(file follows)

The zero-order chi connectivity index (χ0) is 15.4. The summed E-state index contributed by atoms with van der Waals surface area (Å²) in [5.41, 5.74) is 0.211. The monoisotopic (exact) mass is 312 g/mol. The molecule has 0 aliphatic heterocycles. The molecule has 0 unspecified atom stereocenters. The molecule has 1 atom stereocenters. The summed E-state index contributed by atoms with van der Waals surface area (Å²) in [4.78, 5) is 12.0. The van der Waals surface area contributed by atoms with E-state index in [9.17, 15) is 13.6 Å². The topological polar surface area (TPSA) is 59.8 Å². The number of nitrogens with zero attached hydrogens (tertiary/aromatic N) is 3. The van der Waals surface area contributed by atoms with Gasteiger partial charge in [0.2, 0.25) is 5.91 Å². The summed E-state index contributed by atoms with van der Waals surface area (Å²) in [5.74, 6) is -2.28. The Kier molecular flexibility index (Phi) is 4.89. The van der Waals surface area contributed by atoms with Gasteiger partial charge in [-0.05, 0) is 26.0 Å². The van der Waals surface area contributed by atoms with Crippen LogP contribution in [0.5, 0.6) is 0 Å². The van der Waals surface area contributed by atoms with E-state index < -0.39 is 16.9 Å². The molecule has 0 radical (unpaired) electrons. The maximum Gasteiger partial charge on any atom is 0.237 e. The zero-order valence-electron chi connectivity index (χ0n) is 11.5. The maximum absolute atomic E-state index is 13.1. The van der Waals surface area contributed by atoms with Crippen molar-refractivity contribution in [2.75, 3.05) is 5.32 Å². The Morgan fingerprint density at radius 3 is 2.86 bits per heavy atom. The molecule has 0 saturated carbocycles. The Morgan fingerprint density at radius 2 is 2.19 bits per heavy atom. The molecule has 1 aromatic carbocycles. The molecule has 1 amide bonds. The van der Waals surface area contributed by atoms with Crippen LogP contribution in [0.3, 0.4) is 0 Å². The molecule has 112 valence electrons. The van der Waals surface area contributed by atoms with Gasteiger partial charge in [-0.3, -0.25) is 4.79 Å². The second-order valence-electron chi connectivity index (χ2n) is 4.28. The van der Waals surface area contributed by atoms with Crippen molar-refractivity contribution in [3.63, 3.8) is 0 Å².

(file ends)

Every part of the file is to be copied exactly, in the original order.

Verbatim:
The zero-order chi connectivity index (χ0) is 15.4. The summed E-state index contributed by atoms with van der Waals surface area (Å²) in [5.41, 5.74) is 0.211. The monoisotopic (exact) mass is 312 g/mol. The molecule has 0 aliphatic heterocycles. The molecule has 0 unspecified atom stereocenters. The molecule has 1 atom stereocenters. The summed E-state index contributed by atoms with van der Waals surface area (Å²) in [4.78, 5) is 12.0. The van der Waals surface area contributed by atoms with E-state index in [9.17, 15) is 13.6 Å². The topological polar surface area (TPSA) is 59.8 Å². The number of nitrogens with zero attached hydrogens (tertiary/aromatic N) is 3. The van der Waals surface area contributed by atoms with Gasteiger partial charge in [0.2, 0.25) is 5.91 Å². The summed E-state index contributed by atoms with van der Waals surface area (Å²) in [5.74, 6) is -2.28. The Kier molecular flexibility index (Phi) is 4.89. The van der Waals surface area contributed by atoms with Gasteiger partial charge in [-0.05, 0) is 26.0 Å². The van der Waals surface area contributed by atoms with Crippen LogP contribution in [0.5, 0.6) is 0 Å². The van der Waals surface area contributed by atoms with E-state index < -0.39 is 16.9 Å². The molecule has 0 radical (unpaired) electrons. The maximum Gasteiger partial charge on any atom is 0.237 e. The zero-order valence-electron chi connectivity index (χ0n) is 11.5. The maximum absolute atomic E-state index is 13.1. The van der Waals surface area contributed by atoms with Crippen molar-refractivity contribution in [2.75, 3.05) is 5.32 Å². The Morgan fingerprint density at radius 3 is 2.86 bits per heavy atom. The molecule has 0 saturated carbocycles. The Morgan fingerprint density at radius 2 is 2.19 bits per heavy atom. The molecule has 1 aromatic carbocycles. The molecule has 1 amide bonds. The van der Waals surface area contributed by atoms with Crippen LogP contribution in [0.3, 0.4) is 0 Å². The molecule has 112 valence electrons. The van der Waals surface area contributed by atoms with Gasteiger partial charge in [-0.3, -0.25) is 4.79 Å². The second-order valence-electron chi connectivity index (χ2n) is 4.28. The van der Waals surface area contributed by atoms with Crippen molar-refractivity contribution in [3.63, 3.8) is 0 Å².